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I'm not in favour of revolutions. Or of the left's romanticism about them.

Quora Answer : Do the socialists of Quora believe the revolution will happen within their lifetimes?

Nov 24, 2017

I hope not.

I'm not a fan of revolutions at all. In fact I think that what I call "revolutionary romanticism" is a catastrophic flaw that ruins far too much left-wing thinking.

Left wingers end up saying "oh dear, we can't come up with left-wing institutions which are strong enough to function and compete within a capitalist economy, so let's destroy all institutions and hope that in the ensuing chaos and vacuum of authority, we can all figure something out before the food runs out and everyone dies"

Yeah! Genius!

And then they act all surprised because some power-hungry, "strong man", probably from a military background or veteran of guerilla warfare, steps up to take over and the post-revolution country is remade into a hellish concoction of paranoia ("anyone who disagrees with me is a counter-revolutionary saboteur, off to the guillotine!") and hierarchical control (modelled on the army from which the strong-man arose).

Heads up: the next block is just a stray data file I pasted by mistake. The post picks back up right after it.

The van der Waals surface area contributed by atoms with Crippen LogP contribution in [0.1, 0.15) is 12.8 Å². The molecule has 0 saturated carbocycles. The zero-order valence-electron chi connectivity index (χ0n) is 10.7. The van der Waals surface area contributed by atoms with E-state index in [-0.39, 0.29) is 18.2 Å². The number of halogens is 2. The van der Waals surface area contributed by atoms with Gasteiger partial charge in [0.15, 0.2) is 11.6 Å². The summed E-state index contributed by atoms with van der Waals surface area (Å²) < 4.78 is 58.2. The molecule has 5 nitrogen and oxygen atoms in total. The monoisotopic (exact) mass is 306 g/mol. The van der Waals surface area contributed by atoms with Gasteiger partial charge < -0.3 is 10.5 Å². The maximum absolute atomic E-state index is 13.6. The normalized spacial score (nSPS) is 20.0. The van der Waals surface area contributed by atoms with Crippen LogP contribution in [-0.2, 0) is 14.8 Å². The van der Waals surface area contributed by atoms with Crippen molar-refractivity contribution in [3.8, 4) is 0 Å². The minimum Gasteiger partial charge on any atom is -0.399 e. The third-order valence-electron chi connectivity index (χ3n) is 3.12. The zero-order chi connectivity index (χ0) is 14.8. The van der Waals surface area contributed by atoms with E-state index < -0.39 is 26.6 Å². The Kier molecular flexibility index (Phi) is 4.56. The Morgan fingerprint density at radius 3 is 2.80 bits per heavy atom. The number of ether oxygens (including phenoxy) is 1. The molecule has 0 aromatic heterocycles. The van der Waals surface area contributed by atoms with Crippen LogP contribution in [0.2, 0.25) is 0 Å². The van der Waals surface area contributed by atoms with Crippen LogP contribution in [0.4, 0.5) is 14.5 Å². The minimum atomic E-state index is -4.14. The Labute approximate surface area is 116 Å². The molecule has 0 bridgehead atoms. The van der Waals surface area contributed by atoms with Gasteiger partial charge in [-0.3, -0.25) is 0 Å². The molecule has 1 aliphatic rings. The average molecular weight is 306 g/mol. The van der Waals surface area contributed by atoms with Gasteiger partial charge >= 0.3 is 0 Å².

This is what always happens, post revolution. Whether its France, Russia, Cuba etc.

"Revolutionism" is a terrible idea.

It's a sign of intellectual weakness and lack of self-confidence : "our ideas aren't strong enough to convince people who have the leisure to contemplate them calmly. They must be forced on people in desperation." Or "Our ideas aren't strong enough to remake any institution they come into contact with, all institutions and their competing ideologies must be cleared away first".